July 15, 2011 • 4:42 am

From Conservation International comes the announcement of the rediscovery of a toad long thought extinct:

The Sambas Stream Toad, or Bornean Rainbow Toad as it’s also called (Ansonia latidisca) was previously known from only three individuals, and was last seen in 1924—the same year Vladimir Lenin died, and Greece declared itself a republic.  Prior to the rediscovery, only illustrations of the mysterious and long-legged toad existed, after collection by European explorers in the 1920s.

Initial searches by Dr. [Indranell] Das and team took place during evenings after dark along the 1,329 m. high rugged ridges of the Gunung Penrissen range of Western Sarawak, a natural boundary between Malaysia’s Sarawak State and Indonesia’s Kalimantan Barat Province. The team’s first expeditions proved fruitless in their first several months, but the team did not give up.  The area had barely been explored in the past century, with no concerted efforts to determine whether the species was still alive. So Das changed his team’s strategy to include higher elevations and they resumed the search.

And then one night, Mr. Pui Yong Min, one of Dr Das’s graduate students found a small toad 2m up a tree.  When he realized it was the long-lost toad, Dr. Das expressed relief and near disbelief at the discovery before his eyes.

The discovery is part of  the Global Search for Lost Amphibians, which is run by Conservation International (CI) and the IUCN Amphibian Specialist Group (ASG), with support from Global Wildlife Conservation (GWC). It sought to document the survival status and whereabouts of threatened species of amphibians which they had hoped were holding on in a few remote places. The search – a first of its kind – took place between August and December 2010 in 21 countries, on five continents, and involved 126 researchers.”

You can see the list of the “top ten wanted amphibians” at National Geographic (two have since been found).  Here are three that I remember when they were not yet extinct (or rare):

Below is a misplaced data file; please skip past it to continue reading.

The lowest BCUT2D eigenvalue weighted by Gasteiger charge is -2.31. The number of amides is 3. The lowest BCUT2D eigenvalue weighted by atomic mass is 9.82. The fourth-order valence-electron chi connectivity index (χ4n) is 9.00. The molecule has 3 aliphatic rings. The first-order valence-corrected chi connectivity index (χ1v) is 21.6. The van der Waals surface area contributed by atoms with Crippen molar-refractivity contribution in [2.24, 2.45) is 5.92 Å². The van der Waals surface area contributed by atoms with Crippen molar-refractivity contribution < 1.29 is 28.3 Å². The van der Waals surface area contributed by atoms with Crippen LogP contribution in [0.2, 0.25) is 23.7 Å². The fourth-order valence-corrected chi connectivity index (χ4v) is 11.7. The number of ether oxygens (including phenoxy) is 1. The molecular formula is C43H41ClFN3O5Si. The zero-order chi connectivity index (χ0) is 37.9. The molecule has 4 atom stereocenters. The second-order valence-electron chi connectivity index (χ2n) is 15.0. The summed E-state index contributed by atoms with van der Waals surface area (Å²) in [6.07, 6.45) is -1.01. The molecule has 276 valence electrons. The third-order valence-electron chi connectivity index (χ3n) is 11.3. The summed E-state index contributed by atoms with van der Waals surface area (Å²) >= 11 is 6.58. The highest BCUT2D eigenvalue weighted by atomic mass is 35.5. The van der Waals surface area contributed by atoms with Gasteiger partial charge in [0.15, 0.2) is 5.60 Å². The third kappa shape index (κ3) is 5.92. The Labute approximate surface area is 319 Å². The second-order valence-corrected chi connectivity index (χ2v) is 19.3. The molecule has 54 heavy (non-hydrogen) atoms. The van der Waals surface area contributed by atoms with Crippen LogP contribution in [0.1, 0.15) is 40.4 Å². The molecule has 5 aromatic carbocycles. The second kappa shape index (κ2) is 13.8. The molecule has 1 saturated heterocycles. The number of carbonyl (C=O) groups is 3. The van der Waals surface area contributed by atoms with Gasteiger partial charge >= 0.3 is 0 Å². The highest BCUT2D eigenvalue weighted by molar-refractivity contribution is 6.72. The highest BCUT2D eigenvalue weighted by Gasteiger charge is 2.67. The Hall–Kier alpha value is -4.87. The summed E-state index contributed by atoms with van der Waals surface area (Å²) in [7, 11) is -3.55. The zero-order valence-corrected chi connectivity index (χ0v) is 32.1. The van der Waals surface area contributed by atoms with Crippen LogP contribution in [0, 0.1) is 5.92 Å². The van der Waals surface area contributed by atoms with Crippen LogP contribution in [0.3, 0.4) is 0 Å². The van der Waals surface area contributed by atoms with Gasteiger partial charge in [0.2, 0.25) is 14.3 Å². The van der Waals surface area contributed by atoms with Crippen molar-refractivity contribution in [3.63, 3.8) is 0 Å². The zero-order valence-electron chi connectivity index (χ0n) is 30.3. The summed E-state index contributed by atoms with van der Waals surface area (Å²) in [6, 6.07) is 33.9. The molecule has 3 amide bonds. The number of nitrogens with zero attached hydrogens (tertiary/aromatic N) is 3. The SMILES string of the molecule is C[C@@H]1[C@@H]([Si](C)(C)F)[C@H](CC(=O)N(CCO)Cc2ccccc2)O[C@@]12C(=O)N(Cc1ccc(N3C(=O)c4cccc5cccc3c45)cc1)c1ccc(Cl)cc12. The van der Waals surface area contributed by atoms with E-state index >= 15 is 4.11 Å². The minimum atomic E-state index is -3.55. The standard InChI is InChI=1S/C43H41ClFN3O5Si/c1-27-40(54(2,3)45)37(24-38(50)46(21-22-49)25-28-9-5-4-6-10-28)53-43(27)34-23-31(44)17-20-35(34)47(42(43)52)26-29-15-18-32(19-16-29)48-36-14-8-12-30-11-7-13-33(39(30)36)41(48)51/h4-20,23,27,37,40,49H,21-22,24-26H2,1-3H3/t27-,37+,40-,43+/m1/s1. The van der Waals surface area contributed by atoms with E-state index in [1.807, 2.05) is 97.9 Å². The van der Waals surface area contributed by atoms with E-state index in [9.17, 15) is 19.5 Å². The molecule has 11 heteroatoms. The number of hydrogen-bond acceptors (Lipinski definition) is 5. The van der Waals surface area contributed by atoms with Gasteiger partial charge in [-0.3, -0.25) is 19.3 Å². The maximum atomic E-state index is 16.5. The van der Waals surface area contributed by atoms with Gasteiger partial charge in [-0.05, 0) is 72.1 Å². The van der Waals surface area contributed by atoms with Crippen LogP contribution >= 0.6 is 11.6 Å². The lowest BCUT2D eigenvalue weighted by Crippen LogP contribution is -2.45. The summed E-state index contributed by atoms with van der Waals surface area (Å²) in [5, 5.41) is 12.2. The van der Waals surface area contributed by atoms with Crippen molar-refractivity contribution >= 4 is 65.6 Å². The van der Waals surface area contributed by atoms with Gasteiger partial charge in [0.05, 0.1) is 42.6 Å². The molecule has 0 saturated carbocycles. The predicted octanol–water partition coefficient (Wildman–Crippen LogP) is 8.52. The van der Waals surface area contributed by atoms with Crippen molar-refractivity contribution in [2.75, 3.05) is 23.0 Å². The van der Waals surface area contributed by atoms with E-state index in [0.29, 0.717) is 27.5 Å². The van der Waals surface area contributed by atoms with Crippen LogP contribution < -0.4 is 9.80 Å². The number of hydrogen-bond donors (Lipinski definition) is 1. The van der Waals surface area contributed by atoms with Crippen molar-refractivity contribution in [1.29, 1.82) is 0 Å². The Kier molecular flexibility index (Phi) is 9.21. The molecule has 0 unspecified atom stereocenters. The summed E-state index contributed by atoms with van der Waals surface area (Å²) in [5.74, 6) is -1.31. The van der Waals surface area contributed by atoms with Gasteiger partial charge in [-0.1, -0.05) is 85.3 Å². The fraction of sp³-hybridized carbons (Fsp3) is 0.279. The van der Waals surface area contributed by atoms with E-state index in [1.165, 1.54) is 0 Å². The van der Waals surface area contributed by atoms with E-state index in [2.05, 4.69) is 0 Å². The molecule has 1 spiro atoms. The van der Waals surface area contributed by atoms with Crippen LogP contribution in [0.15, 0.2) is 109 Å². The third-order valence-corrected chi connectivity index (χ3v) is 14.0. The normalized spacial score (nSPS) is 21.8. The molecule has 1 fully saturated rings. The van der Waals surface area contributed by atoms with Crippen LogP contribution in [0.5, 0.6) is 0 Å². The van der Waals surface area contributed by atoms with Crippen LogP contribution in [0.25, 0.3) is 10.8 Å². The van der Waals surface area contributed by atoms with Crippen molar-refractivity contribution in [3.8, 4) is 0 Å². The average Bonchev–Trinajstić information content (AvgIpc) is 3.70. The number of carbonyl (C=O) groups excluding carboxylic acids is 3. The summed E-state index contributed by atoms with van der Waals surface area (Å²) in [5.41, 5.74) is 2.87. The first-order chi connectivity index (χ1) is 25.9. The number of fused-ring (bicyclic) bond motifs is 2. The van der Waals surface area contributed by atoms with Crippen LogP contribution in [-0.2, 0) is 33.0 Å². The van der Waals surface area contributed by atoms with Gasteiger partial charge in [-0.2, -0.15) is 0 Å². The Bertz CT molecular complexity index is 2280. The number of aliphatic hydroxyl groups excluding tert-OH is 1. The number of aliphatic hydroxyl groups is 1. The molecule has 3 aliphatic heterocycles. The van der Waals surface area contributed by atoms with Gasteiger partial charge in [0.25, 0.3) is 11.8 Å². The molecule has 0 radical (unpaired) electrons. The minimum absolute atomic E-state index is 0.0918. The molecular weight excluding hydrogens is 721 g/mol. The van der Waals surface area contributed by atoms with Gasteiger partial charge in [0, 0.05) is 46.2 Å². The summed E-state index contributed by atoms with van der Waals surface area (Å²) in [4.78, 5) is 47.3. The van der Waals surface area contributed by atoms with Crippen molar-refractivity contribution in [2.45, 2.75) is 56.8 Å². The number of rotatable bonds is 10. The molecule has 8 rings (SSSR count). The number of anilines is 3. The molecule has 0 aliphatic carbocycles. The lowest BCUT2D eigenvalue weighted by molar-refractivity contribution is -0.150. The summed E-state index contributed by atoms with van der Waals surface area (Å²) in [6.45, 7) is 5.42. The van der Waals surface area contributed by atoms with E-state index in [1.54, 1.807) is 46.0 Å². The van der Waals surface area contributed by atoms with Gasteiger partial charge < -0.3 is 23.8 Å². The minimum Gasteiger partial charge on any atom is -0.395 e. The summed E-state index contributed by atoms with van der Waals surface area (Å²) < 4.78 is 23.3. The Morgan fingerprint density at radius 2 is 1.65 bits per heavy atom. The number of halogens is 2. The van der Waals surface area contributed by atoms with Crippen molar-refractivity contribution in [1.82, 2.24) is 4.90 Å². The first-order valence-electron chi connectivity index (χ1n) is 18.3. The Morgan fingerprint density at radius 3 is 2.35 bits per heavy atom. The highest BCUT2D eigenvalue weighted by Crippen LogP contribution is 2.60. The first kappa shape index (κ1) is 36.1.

A type of gastric brooding frog, the likely extinct Rheobatrachus vitellinus had—or has—a unique mode of reproduction: Females swallowed their eggs, raised tadpoles in their stomachs, and then gave birth to froglets through their mouths (pictured above).

Last seen in 1985, the Australian frog is one of the ten species that conservationists most hope to find during a first ever global search for lost amphibian species.

Last seen in 1989, Costa Rica’s golden toad [Bufo periglenes] is perhaps the most famous of the “lost amphibians“—virtually extinct animals that may be eking out an existence in a few scattered hideouts, conservationists say.

The “stunning” Jackson’s climbing salamander [Bolitoglossa jacksoni] was said to have disappeared from Guatemala in 1975, conservationists say. (Read how salamanders may soon be “completely gone” in Guatemala.).  Two individuals of the species—considered “data deficient” by IUCN—have been found during recent fieldwork, but more specimens are needed to confirm a viable population, according to Conservation International.

33 thoughts on “Hypnotoad!

  1. The photo of the Australian froglet inside the mouth of its mother is wonderful. Seems the species was on its last frog-legs when I was down under as a young man many moons ago.

    That Jacksoni is (I hope it still is)the cutest of the cute little fellas…

    1. Indeed. I hope I am not the only one shrieking, “Eeee, look at his little FACE!” at that image.

      I suppose salamanders are particularly vulnerable to envirinmental change, becuase of their habits and habitats?

        1. The chemistry of the stomach changes from acidy digestion function and becomes neutral. They do not eat or digest food for the (brief) period required for the eggs to hatch and grow.

      1. Frogs can develop quickly. Maybe it doesn’t eat during the interim?

        What I’d like to know is how it managed to evolve such a strange reproductive strategy.